The opinion of the learned District Judge is based upon a decisionof this Court in Silva v. King1. In that case decree had been enteredin favour of the plaintiff for a certain sum of money and an appeal tothe Supreme Court against that decree had been dismissed. Thedefendant thereupon applied for leave to appeal to the Privy Councilagainst the judgment of the Supreme Court and while that applicationwas pending, the plaintiffs sought and obtained from the District Courta writ of execution for the recovery of the decreed amounts. On appealbeing taken from the refusal of the District Judge to stay executionof the writ, this court held that the power to direct that the judgmentof the Supreme Court be carried into execution is vested in the SupremeCourt under Rule 7 of the rules in schedule 1 of the Privy Council(Appeals) Ordinance, and that therefore a District Court had no powerwhile an application for conditional leave is pending to grant executionof the decree.
respectfully agree with the decision in Silva v. King. But thesituation in the present case is not the same as was the situation dealtwith in that decision. There what the plaintiffs sought from the DistrictCourt was an order which would enable him to recover the money decreedto him in a decree of the Supreme Court against which an appeal waspanding or probable. In the present case however, the order whichthe defendant sought from the District Court was not an order to executethe Supreme Court decree. That decree did not direct the defendantto be placed in possession of the land. What the defendant in reality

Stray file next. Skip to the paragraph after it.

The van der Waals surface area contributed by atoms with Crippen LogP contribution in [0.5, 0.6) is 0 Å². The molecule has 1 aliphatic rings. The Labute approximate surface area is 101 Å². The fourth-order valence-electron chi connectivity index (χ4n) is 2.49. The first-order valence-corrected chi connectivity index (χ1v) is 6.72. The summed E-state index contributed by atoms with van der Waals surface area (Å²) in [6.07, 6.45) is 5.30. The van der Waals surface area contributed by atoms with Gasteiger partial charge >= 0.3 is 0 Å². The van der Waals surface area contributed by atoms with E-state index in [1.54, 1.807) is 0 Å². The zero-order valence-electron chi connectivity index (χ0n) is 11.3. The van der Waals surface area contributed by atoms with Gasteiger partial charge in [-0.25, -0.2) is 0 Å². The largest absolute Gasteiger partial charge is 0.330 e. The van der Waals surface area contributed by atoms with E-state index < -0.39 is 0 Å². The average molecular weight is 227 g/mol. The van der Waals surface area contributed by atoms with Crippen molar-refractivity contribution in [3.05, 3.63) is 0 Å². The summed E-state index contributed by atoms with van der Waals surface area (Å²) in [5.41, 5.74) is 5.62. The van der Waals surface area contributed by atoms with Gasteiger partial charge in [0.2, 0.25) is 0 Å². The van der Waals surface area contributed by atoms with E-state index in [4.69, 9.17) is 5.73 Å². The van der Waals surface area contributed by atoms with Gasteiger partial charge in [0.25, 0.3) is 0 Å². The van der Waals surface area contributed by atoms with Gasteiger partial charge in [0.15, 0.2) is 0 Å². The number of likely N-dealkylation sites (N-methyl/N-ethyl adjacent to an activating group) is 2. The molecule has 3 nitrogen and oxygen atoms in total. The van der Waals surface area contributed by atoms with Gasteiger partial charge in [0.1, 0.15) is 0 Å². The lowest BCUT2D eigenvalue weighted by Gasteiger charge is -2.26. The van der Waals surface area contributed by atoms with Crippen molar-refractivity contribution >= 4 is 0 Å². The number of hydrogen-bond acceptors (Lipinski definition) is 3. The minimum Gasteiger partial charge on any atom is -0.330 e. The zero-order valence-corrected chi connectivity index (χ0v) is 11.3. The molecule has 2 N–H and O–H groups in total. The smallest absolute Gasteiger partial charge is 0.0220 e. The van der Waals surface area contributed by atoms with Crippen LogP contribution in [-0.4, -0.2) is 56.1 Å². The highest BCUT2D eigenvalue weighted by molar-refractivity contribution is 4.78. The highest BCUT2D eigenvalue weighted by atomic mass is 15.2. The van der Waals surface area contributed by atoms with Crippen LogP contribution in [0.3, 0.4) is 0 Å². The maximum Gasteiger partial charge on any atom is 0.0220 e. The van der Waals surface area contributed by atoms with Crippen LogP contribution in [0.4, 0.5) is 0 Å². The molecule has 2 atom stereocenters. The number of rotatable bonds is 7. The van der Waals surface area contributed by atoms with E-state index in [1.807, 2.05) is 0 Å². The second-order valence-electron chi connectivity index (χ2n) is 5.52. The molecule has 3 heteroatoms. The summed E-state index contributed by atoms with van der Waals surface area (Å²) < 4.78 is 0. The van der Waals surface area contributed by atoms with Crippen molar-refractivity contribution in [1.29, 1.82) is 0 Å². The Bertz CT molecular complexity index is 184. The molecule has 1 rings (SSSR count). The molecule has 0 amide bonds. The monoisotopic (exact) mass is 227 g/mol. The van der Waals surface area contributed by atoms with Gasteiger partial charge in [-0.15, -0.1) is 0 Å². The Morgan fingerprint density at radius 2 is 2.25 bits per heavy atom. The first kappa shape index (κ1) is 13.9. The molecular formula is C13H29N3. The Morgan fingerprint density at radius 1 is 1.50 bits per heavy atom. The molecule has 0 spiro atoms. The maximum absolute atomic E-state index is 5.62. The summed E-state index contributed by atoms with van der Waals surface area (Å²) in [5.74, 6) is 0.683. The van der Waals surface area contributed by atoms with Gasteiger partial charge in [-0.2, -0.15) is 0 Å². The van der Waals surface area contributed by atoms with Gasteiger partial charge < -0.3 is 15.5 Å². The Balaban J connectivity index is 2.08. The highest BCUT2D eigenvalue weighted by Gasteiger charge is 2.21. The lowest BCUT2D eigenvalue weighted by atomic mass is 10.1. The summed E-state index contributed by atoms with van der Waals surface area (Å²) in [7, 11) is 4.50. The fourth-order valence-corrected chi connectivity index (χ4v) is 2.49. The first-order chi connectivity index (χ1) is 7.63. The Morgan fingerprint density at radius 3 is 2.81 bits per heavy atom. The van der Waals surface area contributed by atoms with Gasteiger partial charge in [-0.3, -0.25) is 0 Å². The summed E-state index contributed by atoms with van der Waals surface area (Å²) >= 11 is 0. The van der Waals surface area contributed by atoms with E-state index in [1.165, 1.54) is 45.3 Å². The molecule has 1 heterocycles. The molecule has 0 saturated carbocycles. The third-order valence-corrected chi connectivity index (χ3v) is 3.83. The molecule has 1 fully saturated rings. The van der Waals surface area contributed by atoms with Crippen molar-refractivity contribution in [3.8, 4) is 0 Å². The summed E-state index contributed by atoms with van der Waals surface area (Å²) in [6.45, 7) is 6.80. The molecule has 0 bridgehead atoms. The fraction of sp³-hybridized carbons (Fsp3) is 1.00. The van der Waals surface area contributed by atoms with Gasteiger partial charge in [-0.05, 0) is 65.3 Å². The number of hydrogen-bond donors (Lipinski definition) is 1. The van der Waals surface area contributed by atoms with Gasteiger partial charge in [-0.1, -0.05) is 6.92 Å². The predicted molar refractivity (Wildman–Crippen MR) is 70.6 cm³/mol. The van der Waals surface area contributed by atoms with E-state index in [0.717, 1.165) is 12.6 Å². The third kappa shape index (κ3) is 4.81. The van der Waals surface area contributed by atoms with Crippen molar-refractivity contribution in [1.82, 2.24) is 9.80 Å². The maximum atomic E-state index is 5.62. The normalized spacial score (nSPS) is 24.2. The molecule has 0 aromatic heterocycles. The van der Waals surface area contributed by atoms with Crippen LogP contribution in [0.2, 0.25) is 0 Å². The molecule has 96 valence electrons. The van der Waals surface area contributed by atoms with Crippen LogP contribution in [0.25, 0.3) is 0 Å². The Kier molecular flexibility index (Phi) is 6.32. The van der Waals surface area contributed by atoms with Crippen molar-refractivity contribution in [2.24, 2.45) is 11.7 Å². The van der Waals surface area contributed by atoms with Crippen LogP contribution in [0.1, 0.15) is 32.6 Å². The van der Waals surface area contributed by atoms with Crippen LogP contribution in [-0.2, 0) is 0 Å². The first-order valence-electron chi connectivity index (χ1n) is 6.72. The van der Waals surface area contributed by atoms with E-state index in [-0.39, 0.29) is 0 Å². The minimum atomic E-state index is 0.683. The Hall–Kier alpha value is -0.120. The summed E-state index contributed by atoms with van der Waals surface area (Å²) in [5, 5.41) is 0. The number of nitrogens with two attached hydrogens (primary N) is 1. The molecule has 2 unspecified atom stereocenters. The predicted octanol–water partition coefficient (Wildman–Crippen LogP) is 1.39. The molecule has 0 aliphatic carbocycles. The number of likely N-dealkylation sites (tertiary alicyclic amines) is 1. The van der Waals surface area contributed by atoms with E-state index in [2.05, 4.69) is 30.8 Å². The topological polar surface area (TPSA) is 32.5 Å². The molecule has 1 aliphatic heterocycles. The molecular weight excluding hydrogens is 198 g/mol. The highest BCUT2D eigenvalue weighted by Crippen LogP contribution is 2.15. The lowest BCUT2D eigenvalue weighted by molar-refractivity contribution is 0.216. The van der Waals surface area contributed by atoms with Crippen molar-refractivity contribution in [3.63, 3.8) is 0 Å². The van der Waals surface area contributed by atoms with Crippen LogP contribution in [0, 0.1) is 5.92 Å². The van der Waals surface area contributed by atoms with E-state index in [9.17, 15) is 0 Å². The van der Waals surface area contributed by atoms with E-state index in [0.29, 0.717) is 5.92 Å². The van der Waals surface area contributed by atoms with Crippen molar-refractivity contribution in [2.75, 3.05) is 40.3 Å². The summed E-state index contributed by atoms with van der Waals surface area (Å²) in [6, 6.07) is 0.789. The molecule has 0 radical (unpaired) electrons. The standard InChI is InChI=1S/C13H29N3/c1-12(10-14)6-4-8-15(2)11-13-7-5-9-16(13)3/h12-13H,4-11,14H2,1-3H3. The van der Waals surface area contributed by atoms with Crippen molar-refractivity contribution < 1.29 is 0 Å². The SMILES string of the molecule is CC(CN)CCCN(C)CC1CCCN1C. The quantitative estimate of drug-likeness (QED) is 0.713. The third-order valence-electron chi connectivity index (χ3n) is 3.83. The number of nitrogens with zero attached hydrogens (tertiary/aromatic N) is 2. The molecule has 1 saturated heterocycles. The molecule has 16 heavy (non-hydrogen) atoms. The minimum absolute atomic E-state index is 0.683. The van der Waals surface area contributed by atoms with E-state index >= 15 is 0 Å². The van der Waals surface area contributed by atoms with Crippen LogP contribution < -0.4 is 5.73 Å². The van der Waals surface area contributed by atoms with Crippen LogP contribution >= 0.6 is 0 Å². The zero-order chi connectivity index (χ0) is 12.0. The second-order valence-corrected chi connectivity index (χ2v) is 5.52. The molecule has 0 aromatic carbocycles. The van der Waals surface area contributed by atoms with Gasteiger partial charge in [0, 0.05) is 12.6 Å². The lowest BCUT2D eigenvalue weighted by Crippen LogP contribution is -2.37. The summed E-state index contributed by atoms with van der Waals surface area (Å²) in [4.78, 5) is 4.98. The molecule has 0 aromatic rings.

1 (I93S) 37 N. L. Jt. 133.
Ariyadaaa v. T7>e Queen
sought from the District Court in this case was an order which wouldrestore him to the status quo which had prevailed before the DistrictCourt on 30th March 1962, by virtue of it3 writ of possession, placedthe plaintiffs in possession of the land. It does not at first sight appearthat the Privy Council Appeal rules provide for such a situation, sothat the making of an order by the District Court of the nature requiredin this case does not appear to be in conflict with the Privy CouncilAppeal rules. Accordingly, the ground on which it was held in Silva v.King that the execution could not be granted by the District Courtdoes not affect the circumstances of this case.
It was held in Asiriwathan v. VLudalihamij1 that Section 777 of ourcode like the corresponding Section 583 of the Indian code was in termsinadequate to meet all the casss where a party sought restitution ofhis rights after a decree had been passed in the Supreme Court. Butfollowing judgments in India construing Section 583, it was held thatSection 777 authorised a District Court “ to cause restitution to bemade of all the benefits of which the successful party in the appeal wasdeprived by the enforcement of the erroneous decree of the court offirst instance.” It is precisely that restitution for which the defendantapplied to the District Court, after he obtained from this court a decreedismissing the plaintiffs’ action. For these reasons we made orderon 21st June 1966 directing the issue by the District Judge of a 'writof possession.
P. A. Selva, J.—I agree.
A. M. LAIRIS APPU, Petitioner, AND D. PIERIS and others, Respondents